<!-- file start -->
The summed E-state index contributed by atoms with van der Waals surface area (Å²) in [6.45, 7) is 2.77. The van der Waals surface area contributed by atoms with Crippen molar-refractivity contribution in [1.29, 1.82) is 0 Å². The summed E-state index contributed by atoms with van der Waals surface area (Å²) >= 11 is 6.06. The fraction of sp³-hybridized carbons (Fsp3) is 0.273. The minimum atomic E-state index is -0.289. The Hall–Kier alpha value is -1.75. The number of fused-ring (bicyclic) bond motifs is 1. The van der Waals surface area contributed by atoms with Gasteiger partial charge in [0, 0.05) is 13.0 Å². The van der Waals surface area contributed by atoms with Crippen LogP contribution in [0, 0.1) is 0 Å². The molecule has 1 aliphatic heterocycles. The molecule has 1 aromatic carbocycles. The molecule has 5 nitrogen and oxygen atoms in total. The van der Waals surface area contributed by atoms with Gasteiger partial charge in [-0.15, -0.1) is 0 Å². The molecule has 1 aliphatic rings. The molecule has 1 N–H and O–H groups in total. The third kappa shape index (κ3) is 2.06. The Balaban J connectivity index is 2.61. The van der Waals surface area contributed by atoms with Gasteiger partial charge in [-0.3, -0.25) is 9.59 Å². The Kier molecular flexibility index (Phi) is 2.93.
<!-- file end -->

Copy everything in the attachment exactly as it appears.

The summed E-state index contributed by atoms with van der Waals surface area (Å²) in [6.45, 7) is 2.77. The van der Waals surface area contributed by atoms with Crippen molar-refractivity contribution in [1.29, 1.82) is 0 Å². The summed E-state index contributed by atoms with van der Waals surface area (Å²) >= 11 is 6.06. The fraction of sp³-hybridized carbons (Fsp3) is 0.273. The minimum atomic E-state index is -0.289. The Hall–Kier alpha value is -1.75. The number of fused-ring (bicyclic) bond motifs is 1. The van der Waals surface area contributed by atoms with Gasteiger partial charge in [0, 0.05) is 13.0 Å². The van der Waals surface area contributed by atoms with Crippen LogP contribution in [0, 0.1) is 0 Å². The molecule has 1 aliphatic heterocycles. The molecule has 1 aromatic carbocycles. The molecule has 5 nitrogen and oxygen atoms in total. The van der Waals surface area contributed by atoms with Gasteiger partial charge in [-0.15, -0.1) is 0 Å². The molecule has 1 aliphatic rings. The molecule has 1 N–H and O–H groups in total. The third kappa shape index (κ3) is 2.06. The Balaban J connectivity index is 2.61. The van der Waals surface area contributed by atoms with Gasteiger partial charge in [-0.3, -0.25) is 9.59 Å². The Kier molecular flexibility index (Phi) is 2.93.